FIGURE 2 (A) Screen shot from CT-scan movie (Appendix S1) illustrating the stamens with elongate filaments (f ) and open anther locules with recurved valves (arrowheads) as well as a sagittate stamen appendage (sa) and staminodes (st). Bar = 388 μm. (B) Top view in CT scan section showing three of the four styles in view (arrowhead) at this level and dehisced introrse locules of the stamens. Bar = 167 μm. (C) Transverse CT scan section through flower illustrating the basal portions of inner staminodes in section (arrowheads). Bar = 35 μm. (D) Screen shot of three-dimensional (3D) model movie in longitudinal aspect illustrating a style in the foreground (Sty) and four of the innermost staminodes (arrowheads), surrounding the carpels, and two microsporangia of a stamen in the background (OS). Bar = 35 μm. (E) Top view of 3D CT-scan-based model of the flower showing tepals and the four stigmas in the center (arrowhead). Bar = 140 μm. (F) Another transverse CT scan view of the flower illustrating staminodes surrounding all four styles (arrowhead). Bar = 28 μm. (G) CT scan section through the four carpels (arrowheads) illustrating layers connoting tissue boundaries. Bar = 110 μm. (H) Longitudinal CT scan through the center of the flower illustrating carpels, elongate styles, and tissue boundaries (arrowheads). Bar = 110 μm.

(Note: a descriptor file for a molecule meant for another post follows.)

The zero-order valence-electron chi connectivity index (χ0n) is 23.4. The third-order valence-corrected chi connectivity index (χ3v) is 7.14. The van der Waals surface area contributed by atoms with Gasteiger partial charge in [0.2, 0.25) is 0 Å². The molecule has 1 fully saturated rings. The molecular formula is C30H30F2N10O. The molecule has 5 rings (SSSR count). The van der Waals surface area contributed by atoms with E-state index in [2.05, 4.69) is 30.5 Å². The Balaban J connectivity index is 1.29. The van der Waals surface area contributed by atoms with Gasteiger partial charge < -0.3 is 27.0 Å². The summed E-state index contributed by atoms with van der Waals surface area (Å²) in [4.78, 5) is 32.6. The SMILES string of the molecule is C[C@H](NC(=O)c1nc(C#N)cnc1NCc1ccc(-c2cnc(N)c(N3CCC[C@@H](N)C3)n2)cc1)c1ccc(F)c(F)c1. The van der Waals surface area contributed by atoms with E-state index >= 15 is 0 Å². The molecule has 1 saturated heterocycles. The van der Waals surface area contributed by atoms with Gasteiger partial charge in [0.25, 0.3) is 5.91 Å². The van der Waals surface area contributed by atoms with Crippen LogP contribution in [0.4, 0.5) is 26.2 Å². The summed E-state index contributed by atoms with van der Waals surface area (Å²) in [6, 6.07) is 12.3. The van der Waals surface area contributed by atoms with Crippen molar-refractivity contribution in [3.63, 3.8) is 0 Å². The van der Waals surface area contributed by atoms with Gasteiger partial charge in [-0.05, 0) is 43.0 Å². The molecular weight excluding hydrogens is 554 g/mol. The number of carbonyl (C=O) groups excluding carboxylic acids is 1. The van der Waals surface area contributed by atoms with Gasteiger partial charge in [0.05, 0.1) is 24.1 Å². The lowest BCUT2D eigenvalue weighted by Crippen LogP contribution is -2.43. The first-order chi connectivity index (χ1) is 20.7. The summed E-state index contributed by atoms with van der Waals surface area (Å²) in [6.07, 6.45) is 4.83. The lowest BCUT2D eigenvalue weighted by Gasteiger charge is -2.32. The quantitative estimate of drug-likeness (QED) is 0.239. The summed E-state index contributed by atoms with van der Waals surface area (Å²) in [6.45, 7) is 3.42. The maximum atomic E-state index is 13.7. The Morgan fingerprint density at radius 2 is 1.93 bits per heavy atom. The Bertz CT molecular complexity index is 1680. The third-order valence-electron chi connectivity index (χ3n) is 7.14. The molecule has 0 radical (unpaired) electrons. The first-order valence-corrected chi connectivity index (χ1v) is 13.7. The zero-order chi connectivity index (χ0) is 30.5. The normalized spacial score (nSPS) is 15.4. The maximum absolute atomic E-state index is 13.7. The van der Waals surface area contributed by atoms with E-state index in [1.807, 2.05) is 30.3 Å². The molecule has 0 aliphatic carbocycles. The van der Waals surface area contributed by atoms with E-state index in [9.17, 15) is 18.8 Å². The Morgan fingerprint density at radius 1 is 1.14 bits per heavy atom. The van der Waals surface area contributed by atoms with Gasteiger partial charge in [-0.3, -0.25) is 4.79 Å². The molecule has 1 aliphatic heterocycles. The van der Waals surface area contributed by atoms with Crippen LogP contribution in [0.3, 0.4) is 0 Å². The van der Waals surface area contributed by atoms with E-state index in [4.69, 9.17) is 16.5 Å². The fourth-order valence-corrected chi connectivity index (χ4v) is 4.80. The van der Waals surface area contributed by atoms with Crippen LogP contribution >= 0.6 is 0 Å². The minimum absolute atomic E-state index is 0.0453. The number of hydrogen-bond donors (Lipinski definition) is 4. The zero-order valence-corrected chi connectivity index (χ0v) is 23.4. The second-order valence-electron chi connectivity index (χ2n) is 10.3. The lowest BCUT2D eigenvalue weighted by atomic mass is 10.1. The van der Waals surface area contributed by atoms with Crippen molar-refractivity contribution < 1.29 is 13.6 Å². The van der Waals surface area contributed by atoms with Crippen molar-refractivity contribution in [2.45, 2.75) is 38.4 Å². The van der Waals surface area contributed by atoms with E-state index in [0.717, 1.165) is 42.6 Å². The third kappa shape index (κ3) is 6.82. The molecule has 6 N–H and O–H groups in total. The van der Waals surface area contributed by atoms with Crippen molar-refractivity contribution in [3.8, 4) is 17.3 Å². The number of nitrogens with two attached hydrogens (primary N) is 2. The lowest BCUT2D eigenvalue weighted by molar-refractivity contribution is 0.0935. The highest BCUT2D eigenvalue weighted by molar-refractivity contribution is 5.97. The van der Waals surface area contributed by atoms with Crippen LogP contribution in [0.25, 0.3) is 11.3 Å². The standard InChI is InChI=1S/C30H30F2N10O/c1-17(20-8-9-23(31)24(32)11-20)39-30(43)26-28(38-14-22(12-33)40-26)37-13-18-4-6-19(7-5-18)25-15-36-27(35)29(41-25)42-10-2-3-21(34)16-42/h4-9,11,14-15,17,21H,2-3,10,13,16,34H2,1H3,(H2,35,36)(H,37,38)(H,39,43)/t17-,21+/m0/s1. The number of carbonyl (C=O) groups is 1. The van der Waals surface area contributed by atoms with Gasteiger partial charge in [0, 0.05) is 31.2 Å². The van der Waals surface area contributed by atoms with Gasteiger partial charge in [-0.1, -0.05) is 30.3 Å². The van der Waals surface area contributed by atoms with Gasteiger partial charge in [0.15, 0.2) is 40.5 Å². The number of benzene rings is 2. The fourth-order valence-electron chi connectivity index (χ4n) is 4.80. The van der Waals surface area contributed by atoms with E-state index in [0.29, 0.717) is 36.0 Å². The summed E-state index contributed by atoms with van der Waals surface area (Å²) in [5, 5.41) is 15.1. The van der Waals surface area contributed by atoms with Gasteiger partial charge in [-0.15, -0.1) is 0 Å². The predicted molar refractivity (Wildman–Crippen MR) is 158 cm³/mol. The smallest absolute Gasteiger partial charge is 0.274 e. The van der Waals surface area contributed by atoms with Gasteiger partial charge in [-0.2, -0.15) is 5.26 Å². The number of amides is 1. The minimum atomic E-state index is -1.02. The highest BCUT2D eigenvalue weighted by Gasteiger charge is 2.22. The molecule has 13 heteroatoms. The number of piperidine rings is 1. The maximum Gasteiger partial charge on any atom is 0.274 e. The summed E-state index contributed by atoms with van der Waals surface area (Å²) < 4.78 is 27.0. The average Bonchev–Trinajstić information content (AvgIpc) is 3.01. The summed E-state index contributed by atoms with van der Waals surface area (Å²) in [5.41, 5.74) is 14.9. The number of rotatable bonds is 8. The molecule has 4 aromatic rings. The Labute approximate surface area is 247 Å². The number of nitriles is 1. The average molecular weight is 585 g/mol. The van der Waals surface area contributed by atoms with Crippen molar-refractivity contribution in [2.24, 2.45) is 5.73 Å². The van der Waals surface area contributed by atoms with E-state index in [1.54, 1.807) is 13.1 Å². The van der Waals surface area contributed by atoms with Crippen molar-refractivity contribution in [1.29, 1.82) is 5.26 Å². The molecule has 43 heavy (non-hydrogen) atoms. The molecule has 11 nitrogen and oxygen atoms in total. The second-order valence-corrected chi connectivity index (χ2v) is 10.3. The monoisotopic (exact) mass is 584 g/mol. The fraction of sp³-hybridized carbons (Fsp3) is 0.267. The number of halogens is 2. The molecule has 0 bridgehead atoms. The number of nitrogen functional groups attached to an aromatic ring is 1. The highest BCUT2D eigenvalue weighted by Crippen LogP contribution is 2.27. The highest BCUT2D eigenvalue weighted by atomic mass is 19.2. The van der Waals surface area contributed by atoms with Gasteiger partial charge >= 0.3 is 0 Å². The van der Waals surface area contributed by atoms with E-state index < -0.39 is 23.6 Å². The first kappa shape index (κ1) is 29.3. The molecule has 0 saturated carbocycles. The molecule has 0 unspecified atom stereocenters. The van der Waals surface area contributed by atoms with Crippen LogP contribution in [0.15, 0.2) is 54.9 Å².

explanation). One question in that context follows: Does the fossil record provide clues to modern day diversity differences among families in Laurales by revealing patterns of radiation and extinction with paleoenvironmental correlates that might reflect causative factors? While the fossil record of Laurales is good relative to the Cretaceous records of some other taxa, it is not complete enough to illuminate possible causes of the inequitable species distribution in that order. It has an inadequate pollen record—i.e., it is depauperate because, in Laurales, pollen typically is not preserved due to the (chemically and structurally), delicate nature of the exine (e.g., Herendeen et al., 1994), and pollen in some lauralean taxa could not reveal taxon level diversity because of the apparent uniformity of pollen in some clades. The leaf record, while relatively extensive in numbers of reports at least, may fail to reveal true past diversity because variation among modern leaves within the same individual or taxon or similarities among leaves in different taxa may have influenced interpretations of lauralean fossil leaves by obscuring the significance of variation in superficially similar leaves that might actually represent a number of different taxa, even at the generic level. For example, Herendeen et al. (1994, p. 29) pointed out that “Specialists in Lauraceae have noted that it is frequently difficult, if not impossible, to provide generic identifications for sterile or fruiting extant laurels and therefore they have questioned the generic identifications of fossil Lauraceae particularly sterile or fruiting material (Kostermans, 1957).” In contrast, the fossil flower record does provide interesting insights into a pattern of evolution of past lauralean diversity that is more or less congruent with phylogenetic analyses of modern lauralean taxa, and which may offer evidence of how at least one factor may be correlated with dramatically differential species diversity among lauralean families. As noted, the fossil record of the Laurales is sparse in the Early Cretaceous, making each precisely identified fossil potentially significant. The fossil taxon Jamesrosea suggests both a more diverse, widespread SGA clade in the past, spanning northern and southern hemisphere land masses in what is now both Asia and South America. The fossil record of lauralean flowers reveals an emergence of the crown groups of modern lauralean families during the Albian-Turonian transition. Known Early Cretaceous lauralean fossils do not fit into modern families (even though at least one generalized Cretaceous flower has been placed with Lauraceae [von Balthazar et al., 2007]). However, the latter fossil lacks structural features typically found in flowers of extant family crown groups, including features related to pollination syndromes such as stamen filament appendages characteristic of Lauraceae, while the Lower Cretaceous genus Virginianthus (Friis et al., 1994) may represent a higher-level calycanthoid taxon that is transitional between Calycanthaceae and the remaining Laurales (Crepet et al., 2005). By the Turonian, lauralean flower fossils can be placed within modern crown groups. Thus, Jerseyanthus (Crepet et al., 2004), while an extinct taxon represented by fossil flowers with rather dramatic differences in stamen connective morphology from those in taxa in modern Calycanthaceae, fits phylogenetically within that modern crown group. Other Turonian fossils such as Perseanthus fit neatly into modern Lauraceae based on floral characters alone. This progressive modernization of floral structure and the taxa they represent in Laurales implies a parallel change in pollination biology from flies, small beetles, and thrips to more specialized/ effective pollinators, especially Hymenoptera, and is consistent with